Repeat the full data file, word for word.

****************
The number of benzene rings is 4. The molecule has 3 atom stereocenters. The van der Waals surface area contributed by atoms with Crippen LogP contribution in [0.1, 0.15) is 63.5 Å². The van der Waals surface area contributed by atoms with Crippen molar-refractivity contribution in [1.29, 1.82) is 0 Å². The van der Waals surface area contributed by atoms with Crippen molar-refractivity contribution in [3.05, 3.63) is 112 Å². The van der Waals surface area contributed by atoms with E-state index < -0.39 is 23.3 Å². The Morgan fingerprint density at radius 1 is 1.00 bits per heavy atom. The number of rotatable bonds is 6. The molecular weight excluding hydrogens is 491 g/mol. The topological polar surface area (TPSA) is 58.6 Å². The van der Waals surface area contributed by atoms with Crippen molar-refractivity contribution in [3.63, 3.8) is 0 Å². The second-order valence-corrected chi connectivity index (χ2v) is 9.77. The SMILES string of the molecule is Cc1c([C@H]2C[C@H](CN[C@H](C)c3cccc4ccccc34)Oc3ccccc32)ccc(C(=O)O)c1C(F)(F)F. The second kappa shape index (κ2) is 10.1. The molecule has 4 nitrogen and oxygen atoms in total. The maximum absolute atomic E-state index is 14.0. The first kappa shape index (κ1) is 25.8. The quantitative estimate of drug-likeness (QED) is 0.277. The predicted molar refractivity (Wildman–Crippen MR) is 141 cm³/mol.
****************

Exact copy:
The number of benzene rings is 4. The molecule has 3 atom stereocenters. The van der Waals surface area contributed by atoms with Crippen LogP contribution in [0.1, 0.15) is 63.5 Å². The van der Waals surface area contributed by atoms with Crippen molar-refractivity contribution in [1.29, 1.82) is 0 Å². The van der Waals surface area contributed by atoms with Crippen molar-refractivity contribution in [3.05, 3.63) is 112 Å². The van der Waals surface area contributed by atoms with E-state index < -0.39 is 23.3 Å². The Morgan fingerprint density at radius 1 is 1.00 bits per heavy atom. The number of rotatable bonds is 6. The molecular weight excluding hydrogens is 491 g/mol. The topological polar surface area (TPSA) is 58.6 Å². The van der Waals surface area contributed by atoms with Crippen molar-refractivity contribution in [3.63, 3.8) is 0 Å². The second-order valence-corrected chi connectivity index (χ2v) is 9.77. The SMILES string of the molecule is Cc1c([C@H]2C[C@H](CN[C@H](C)c3cccc4ccccc34)Oc3ccccc32)ccc(C(=O)O)c1C(F)(F)F. The second kappa shape index (κ2) is 10.1. The molecule has 4 nitrogen and oxygen atoms in total. The maximum absolute atomic E-state index is 14.0. The first kappa shape index (κ1) is 25.8. The quantitative estimate of drug-likeness (QED) is 0.277. The predicted molar refractivity (Wildman–Crippen MR) is 141 cm³/mol.